All of the selected studies used a quantitative approach, cross-sectional studies accounting for 42%, compared with 14% each for longitudinal studies and randomized clinical trials. The remaining studies adopted a prospective non-randomized approach (case-control, cohort, retrospective, or double-blind studies).

Seven (50%) of the 14 articles selected presented studies conducted in a hospital setting. Four (28%) were based on nationwide surveys. Among the articles analyzed, the instrument most often employed was the Fagerström Test for Nicotine Dependence (FTND), which was used in order to detect nicotine dependence among smokers in 5 (35%) of the studies.

The results of the studies analyzed suggest that people with high levels of psychological distress are more likely to be smokers, given that psychological distress is approximately two times more common among smokers than among nonsmokers. Psychological distress is also associated with a lower probability of smoking cessation and high levels of nicotine dependence, thus increasing the risk of relapse during the first year of follow-up.(24-26)

Some of the studies evaluated showed that smokers and former smokers have depressive symptoms more often than do nonsmokers, and that smokers who use antidepressants are more likely to suffer from anxiety and insom-nia.(27-29) The data also suggest that smoking cessation is associated with reduced anxiety and distress.(29,30)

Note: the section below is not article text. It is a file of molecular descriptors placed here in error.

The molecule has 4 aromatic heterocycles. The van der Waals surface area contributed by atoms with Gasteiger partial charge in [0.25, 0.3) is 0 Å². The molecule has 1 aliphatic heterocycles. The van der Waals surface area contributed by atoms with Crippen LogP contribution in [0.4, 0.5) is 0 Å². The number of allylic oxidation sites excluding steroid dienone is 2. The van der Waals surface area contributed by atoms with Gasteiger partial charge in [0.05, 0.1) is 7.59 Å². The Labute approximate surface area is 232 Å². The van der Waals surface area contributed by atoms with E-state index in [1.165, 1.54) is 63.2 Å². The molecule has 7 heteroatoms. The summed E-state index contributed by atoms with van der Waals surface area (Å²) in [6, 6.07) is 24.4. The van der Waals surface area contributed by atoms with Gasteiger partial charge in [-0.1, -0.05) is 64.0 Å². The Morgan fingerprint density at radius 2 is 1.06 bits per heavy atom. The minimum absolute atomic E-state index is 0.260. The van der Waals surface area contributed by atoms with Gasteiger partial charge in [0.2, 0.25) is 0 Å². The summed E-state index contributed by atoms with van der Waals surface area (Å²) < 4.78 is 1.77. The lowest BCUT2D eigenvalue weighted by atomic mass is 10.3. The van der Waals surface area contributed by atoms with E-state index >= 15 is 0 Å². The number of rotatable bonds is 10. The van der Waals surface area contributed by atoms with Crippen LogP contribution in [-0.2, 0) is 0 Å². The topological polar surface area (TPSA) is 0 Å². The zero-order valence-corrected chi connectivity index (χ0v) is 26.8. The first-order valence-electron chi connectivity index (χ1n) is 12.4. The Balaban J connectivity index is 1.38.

In one of studies evaluated, the authors observed that depression decreases the likelihood of smoking cessation and increases the susceptibility to relapse during abstinence.(31) In another of the studies, which investigated a sam-ple of patients with coronary artery disease, the authors reported that depressive symptoms and increased use of antidepressants were more common in smokers than in nonsmokers.(28)

In keeping with the objective of this review, some of the studies evaluated showed that AMI is a prevalent heart disease among smokers and that quality of life is poorer among smokers with AMI than among those without.(18,27) Smoking cessation can abruptly expose AMI patients to high levels of psychological stress, and this information is essential for continuous and investigative assessment related to the management of nicotine withdrawal after AMI, given the potential negative impact of psychological stress on physical findings in these patients.(27) The data also indicate that the frequency of a diagnosis of a psychiatric disorder and the level of nicotine dependence are high among AMI patients enrolled in smoking cessation programs. Those factors, combined with the greater stress levels, increase cigarette consumption, which calls for special care, involving cognitive behavioral therapy in order to achieve the best results.(31)

Among the studies analyzed, it can be seen that health problems such as AMI and respiratory problems constitute the main motivation to quit smoking.(31,32) Smoking cessation reduces the risk of death after AMI by half, and health professionals play a major role in the smoking cessation process, especially in the guidance and counseling as-pects.(32) There is a need for a differentiated approach to this segment of the population (i.e., smokers who have experienced AMI) and therefore to develop interventions focusing on the motivational aspects, in order to engage such individuals in the smoking cessation process.(33)